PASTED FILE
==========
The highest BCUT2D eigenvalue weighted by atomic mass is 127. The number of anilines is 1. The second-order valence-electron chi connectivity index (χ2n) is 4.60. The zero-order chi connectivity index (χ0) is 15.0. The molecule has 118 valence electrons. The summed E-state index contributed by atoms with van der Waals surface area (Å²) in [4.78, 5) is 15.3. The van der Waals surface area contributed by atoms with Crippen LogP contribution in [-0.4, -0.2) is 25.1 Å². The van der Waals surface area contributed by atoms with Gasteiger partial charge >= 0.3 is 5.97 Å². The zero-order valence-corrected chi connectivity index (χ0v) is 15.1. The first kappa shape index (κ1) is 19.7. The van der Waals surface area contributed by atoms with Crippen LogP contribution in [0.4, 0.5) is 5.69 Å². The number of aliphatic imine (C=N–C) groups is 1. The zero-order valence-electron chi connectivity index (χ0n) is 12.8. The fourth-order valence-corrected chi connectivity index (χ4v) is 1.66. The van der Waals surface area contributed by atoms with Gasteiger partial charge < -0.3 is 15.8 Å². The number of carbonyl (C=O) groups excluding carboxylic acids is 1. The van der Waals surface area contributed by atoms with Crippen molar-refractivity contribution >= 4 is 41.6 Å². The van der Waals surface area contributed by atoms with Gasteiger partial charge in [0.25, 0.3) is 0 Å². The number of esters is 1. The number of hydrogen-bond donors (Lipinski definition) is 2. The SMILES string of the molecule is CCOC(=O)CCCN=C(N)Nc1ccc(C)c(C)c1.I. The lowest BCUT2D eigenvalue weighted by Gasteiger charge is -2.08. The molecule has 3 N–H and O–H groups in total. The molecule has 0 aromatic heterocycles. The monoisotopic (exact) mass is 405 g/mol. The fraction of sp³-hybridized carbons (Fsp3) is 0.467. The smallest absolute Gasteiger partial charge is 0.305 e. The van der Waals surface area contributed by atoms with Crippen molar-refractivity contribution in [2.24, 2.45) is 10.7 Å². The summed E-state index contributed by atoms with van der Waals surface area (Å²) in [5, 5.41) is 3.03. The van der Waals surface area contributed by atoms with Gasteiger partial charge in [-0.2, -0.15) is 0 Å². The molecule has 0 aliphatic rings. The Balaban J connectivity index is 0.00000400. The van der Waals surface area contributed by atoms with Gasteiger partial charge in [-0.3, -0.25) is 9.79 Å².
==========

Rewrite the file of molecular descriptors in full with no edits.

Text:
The highest BCUT2D eigenvalue weighted by atomic mass is 127. The number of anilines is 1. The second-order valence-electron chi connectivity index (χ2n) is 4.60. The zero-order chi connectivity index (χ0) is 15.0. The molecule has 118 valence electrons. The summed E-state index contributed by atoms with van der Waals surface area (Å²) in [4.78, 5) is 15.3. The van der Waals surface area contributed by atoms with Crippen LogP contribution in [-0.4, -0.2) is 25.1 Å². The van der Waals surface area contributed by atoms with Gasteiger partial charge >= 0.3 is 5.97 Å². The zero-order valence-corrected chi connectivity index (χ0v) is 15.1. The first kappa shape index (κ1) is 19.7. The van der Waals surface area contributed by atoms with Crippen LogP contribution in [0.4, 0.5) is 5.69 Å². The number of aliphatic imine (C=N–C) groups is 1. The zero-order valence-electron chi connectivity index (χ0n) is 12.8. The fourth-order valence-corrected chi connectivity index (χ4v) is 1.66. The van der Waals surface area contributed by atoms with Gasteiger partial charge < -0.3 is 15.8 Å². The number of carbonyl (C=O) groups excluding carboxylic acids is 1. The van der Waals surface area contributed by atoms with Crippen molar-refractivity contribution >= 4 is 41.6 Å². The van der Waals surface area contributed by atoms with Gasteiger partial charge in [0.25, 0.3) is 0 Å². The number of esters is 1. The number of hydrogen-bond donors (Lipinski definition) is 2. The SMILES string of the molecule is CCOC(=O)CCCN=C(N)Nc1ccc(C)c(C)c1.I. The lowest BCUT2D eigenvalue weighted by Gasteiger charge is -2.08. The molecule has 3 N–H and O–H groups in total. The molecule has 0 aromatic heterocycles. The monoisotopic (exact) mass is 405 g/mol. The fraction of sp³-hybridized carbons (Fsp3) is 0.467. The smallest absolute Gasteiger partial charge is 0.305 e. The van der Waals surface area contributed by atoms with Crippen molar-refractivity contribution in [2.24, 2.45) is 10.7 Å². The summed E-state index contributed by atoms with van der Waals surface area (Å²) in [5, 5.41) is 3.03. The van der Waals surface area contributed by atoms with Gasteiger partial charge in [-0.2, -0.15) is 0 Å². The molecule has 0 aliphatic rings. The Balaban J connectivity index is 0.00000400. The van der Waals surface area contributed by atoms with Gasteiger partial charge in [-0.3, -0.25) is 9.79 Å².